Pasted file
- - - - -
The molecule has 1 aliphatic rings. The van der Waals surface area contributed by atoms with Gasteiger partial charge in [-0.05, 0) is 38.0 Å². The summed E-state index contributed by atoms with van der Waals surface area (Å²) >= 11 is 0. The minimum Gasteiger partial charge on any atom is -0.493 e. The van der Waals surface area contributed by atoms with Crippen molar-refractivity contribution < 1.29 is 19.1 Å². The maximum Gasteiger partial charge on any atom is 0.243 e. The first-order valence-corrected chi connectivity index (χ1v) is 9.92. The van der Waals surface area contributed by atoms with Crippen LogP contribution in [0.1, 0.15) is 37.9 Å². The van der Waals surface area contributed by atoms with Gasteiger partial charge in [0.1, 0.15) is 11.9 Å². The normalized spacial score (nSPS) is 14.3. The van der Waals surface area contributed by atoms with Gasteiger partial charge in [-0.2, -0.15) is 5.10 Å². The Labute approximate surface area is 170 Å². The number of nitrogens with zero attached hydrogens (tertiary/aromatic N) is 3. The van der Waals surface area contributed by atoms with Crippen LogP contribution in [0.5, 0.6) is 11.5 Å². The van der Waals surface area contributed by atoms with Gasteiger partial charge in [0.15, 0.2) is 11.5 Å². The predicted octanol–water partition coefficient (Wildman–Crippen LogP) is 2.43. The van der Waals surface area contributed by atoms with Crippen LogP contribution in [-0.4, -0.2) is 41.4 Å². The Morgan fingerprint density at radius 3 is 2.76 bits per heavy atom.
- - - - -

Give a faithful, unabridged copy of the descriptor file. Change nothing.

The molecule has 1 aliphatic rings. The van der Waals surface area contributed by atoms with Gasteiger partial charge in [-0.05, 0) is 38.0 Å². The summed E-state index contributed by atoms with van der Waals surface area (Å²) >= 11 is 0. The minimum Gasteiger partial charge on any atom is -0.493 e. The van der Waals surface area contributed by atoms with Crippen molar-refractivity contribution < 1.29 is 19.1 Å². The maximum Gasteiger partial charge on any atom is 0.243 e. The first-order valence-corrected chi connectivity index (χ1v) is 9.92. The van der Waals surface area contributed by atoms with Crippen LogP contribution in [0.1, 0.15) is 37.9 Å². The van der Waals surface area contributed by atoms with Gasteiger partial charge in [0.1, 0.15) is 11.9 Å². The normalized spacial score (nSPS) is 14.3. The van der Waals surface area contributed by atoms with Gasteiger partial charge in [-0.2, -0.15) is 5.10 Å². The Labute approximate surface area is 170 Å². The number of nitrogens with zero attached hydrogens (tertiary/aromatic N) is 3. The van der Waals surface area contributed by atoms with Crippen LogP contribution in [0.5, 0.6) is 11.5 Å². The van der Waals surface area contributed by atoms with Gasteiger partial charge in [0.15, 0.2) is 11.5 Å². The predicted octanol–water partition coefficient (Wildman–Crippen LogP) is 2.43. The van der Waals surface area contributed by atoms with Crippen LogP contribution in [-0.4, -0.2) is 41.4 Å². The Morgan fingerprint density at radius 3 is 2.76 bits per heavy atom.